Zwiefacher Dance Patterns

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Dance patterns on the pages below are coded.  Learn the codes.

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German Language

Franz Fuchs Music scores and step patterns, Austrian.

Tanzkreis Freising Step patterns. Lists of multiple names for the tune. Other tunes with the same dance pattern, Bavarian.

Oberpfälzer Volksmusikfreude Music scores.  The .cap files require the Capella reader, a free download.

Dancilla Zwiefach Scroll to the bottom for YouTubes, below is a growing list, over 250 links on multiple pages, to individual Zwiefacher pages.

Non-German speakers may want to know:

(vorherige Seite) & (nächste Seite) mean (previous page) & (next page)

(näch oben) means to go up the tree of web pages. Your browser (back) button is not the same.

In dance patterns: German W means waltz, 3 beats. German D means Dreher, 2 beats, we instead use P for Pivot. Confusion happens; a minority of Zwiefachers can include a Polka step, 4 beats. Germans use P for Polka. Pick your owm justification for other letters in English!

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Enjoy over 210 Zwiefacher dance patterns

Listed three ways:

These are the documented result of a few decades of fun finding recordings and figuring out patterns.

Some of the patterns are obscure enough that you will need to listen to the music to understand the written patterns.

Many of the recordings are out of print.  Fortunately people still write new Zwiefacher tunes and record others found in music libraries.  It is popular in Bavaria and other Alpine areas in Austria and Germany.  It is so popular that no attempt is being made to keep this list up to date.  Your choice of Zwiefacher recordings grows.  Search YouTube to see.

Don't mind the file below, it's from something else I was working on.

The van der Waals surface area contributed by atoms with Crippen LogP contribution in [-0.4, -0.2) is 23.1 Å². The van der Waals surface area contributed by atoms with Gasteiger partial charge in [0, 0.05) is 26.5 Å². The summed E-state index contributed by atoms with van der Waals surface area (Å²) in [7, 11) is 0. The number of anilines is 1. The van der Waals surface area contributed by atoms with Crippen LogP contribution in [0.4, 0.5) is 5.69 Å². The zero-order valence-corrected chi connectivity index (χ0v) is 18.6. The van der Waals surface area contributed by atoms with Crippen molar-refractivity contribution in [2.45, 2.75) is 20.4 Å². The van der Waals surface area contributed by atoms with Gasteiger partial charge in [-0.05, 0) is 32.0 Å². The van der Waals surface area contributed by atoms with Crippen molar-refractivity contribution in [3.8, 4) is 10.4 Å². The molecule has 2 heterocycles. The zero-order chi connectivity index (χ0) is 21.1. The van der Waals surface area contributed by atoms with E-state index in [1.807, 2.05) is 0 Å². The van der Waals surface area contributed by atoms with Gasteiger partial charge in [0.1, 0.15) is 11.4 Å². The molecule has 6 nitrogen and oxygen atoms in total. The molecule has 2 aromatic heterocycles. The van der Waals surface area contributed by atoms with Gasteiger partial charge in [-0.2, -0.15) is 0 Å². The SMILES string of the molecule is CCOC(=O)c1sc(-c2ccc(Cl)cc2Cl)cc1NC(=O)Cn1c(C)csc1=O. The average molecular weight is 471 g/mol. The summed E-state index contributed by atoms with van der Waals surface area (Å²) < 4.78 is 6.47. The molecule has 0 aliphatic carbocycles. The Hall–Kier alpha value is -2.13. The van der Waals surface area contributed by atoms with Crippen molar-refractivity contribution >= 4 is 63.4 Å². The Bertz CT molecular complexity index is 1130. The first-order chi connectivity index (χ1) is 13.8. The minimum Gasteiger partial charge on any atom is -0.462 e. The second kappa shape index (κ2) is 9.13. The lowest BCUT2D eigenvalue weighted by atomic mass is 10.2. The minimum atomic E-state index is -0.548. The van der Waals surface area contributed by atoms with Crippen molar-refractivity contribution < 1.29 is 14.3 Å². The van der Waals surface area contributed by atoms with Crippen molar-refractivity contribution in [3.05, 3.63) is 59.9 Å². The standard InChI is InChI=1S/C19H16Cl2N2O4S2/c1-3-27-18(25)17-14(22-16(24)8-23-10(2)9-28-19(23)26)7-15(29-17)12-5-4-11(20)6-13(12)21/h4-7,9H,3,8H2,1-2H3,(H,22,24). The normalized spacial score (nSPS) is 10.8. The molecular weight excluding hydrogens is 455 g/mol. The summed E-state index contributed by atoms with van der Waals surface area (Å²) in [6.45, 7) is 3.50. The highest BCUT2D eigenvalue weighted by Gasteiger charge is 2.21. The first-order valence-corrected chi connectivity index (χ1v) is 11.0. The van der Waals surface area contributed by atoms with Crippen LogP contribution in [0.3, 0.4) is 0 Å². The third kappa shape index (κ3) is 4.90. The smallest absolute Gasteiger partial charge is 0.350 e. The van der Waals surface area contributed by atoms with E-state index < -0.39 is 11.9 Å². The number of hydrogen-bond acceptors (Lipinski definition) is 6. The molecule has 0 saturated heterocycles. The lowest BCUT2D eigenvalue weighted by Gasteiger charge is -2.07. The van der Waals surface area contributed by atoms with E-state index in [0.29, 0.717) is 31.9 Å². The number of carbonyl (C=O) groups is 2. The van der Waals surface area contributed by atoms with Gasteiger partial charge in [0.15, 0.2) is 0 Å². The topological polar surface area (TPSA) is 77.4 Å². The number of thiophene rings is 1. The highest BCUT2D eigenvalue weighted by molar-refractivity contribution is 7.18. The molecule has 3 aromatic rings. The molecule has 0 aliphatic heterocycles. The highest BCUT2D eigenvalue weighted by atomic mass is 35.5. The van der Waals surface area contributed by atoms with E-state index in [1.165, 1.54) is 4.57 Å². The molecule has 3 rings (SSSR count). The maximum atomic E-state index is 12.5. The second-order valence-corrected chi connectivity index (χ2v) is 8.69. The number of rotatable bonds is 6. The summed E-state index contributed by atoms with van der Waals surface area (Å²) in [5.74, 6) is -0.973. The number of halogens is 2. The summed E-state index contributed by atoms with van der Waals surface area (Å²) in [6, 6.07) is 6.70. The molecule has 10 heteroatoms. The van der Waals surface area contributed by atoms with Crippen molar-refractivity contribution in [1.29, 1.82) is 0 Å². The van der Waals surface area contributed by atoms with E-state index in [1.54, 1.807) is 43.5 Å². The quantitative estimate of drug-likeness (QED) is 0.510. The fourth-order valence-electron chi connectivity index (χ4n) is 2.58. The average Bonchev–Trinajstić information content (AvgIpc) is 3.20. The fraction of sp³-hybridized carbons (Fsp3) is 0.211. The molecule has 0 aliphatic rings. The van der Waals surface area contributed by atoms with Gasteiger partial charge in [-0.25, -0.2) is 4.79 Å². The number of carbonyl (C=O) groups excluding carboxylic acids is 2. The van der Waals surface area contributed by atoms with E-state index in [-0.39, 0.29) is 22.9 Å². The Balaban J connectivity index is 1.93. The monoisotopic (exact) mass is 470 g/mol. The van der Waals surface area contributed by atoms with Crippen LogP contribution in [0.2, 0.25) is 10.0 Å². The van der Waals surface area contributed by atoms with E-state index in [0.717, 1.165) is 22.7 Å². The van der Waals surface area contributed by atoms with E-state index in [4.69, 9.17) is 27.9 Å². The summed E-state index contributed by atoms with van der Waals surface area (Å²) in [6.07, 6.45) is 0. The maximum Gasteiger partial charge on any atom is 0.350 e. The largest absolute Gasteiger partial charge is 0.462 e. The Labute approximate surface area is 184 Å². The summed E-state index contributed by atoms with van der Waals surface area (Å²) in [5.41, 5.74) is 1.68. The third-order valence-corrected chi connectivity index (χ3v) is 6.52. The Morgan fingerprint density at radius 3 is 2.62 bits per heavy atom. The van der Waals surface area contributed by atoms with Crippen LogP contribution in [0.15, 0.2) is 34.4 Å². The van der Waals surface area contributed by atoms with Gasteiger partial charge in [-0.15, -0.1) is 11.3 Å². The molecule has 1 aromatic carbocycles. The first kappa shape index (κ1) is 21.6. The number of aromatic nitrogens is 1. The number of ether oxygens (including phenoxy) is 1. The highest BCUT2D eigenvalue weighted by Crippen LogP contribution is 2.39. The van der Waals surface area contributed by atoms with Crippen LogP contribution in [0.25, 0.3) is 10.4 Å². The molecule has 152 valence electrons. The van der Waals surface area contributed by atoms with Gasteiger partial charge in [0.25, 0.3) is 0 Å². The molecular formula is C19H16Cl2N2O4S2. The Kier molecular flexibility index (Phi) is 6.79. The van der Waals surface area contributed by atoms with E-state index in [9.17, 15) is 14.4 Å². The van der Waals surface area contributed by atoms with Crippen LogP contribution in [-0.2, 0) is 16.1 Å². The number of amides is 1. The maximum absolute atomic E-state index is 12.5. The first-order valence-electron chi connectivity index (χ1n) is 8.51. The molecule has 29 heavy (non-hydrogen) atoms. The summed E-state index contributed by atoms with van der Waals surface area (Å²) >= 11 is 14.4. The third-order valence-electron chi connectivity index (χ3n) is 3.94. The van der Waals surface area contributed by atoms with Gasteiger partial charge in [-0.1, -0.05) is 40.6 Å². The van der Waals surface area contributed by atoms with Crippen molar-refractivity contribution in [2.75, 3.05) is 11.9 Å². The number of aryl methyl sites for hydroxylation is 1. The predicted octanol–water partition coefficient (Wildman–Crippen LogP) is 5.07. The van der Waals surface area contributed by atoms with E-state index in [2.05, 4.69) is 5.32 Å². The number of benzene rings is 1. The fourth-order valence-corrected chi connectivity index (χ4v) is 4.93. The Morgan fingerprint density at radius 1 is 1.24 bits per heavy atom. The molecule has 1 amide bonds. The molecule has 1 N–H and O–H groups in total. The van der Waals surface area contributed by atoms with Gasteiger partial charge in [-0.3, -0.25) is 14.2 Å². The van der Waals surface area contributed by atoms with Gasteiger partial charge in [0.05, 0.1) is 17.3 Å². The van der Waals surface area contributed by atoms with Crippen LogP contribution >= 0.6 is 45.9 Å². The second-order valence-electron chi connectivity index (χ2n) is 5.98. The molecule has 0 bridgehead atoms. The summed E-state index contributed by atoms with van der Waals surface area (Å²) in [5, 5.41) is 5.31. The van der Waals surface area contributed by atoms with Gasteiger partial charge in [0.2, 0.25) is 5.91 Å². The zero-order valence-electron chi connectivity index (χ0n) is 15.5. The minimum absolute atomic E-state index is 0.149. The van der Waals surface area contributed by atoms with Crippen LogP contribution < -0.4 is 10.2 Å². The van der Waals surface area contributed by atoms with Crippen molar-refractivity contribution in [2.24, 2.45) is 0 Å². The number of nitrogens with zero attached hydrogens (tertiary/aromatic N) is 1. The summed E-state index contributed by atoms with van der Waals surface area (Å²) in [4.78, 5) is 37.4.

Tune and dance names

The tables contain two versions of tune names, the name used by this author and the name printed on the recording.  The centuries of Zwiefacher diffusion throughout the rural Alps, while the German language evolved, result in:

All this is normal evolution for documenting a folk style, older than either today's German language or modern musical notation.

From the author's location, in the Northwest corner of the United States, it is very difficult to figure out any "best" name.  So consider selected names arbitrary.  It is, if possible, one familiar to Zwiefacher fans in North America. 

Searching for "Zwiefacher"?

Also consider "Bairischer" or these rarer German dialect terms:  "Altfränkische Tänze", "Dablecker", "Grad und Ungrad", "Heuberger", "Mischlich", "Mittelfränkische", "Neu-Bayerischer", "Schleifer", "Schweinauer", "Tratzerter" and "Übernfuaß".  The German root word, "Zwiefach" is useful for searches.
The dance list called "Oberabtänze" includes many Zwiefacher tunes, plus the Polka and Mazurka.  It was dances banned by religious authorities in maybe 1663.  The ban result: 300 years of popularity!

A pair of YouTube videos

Updated May 16, 2020 - Copyright 2017 by Patrick McMonagle

This page exists to promote awarness of the Zwiefacher dance and to promote awareness of the websites  You are free to copy, reproduce, publish and distribute this page as long as you include this copyright notice and mention this website.

Zwiefacher Dance Patterns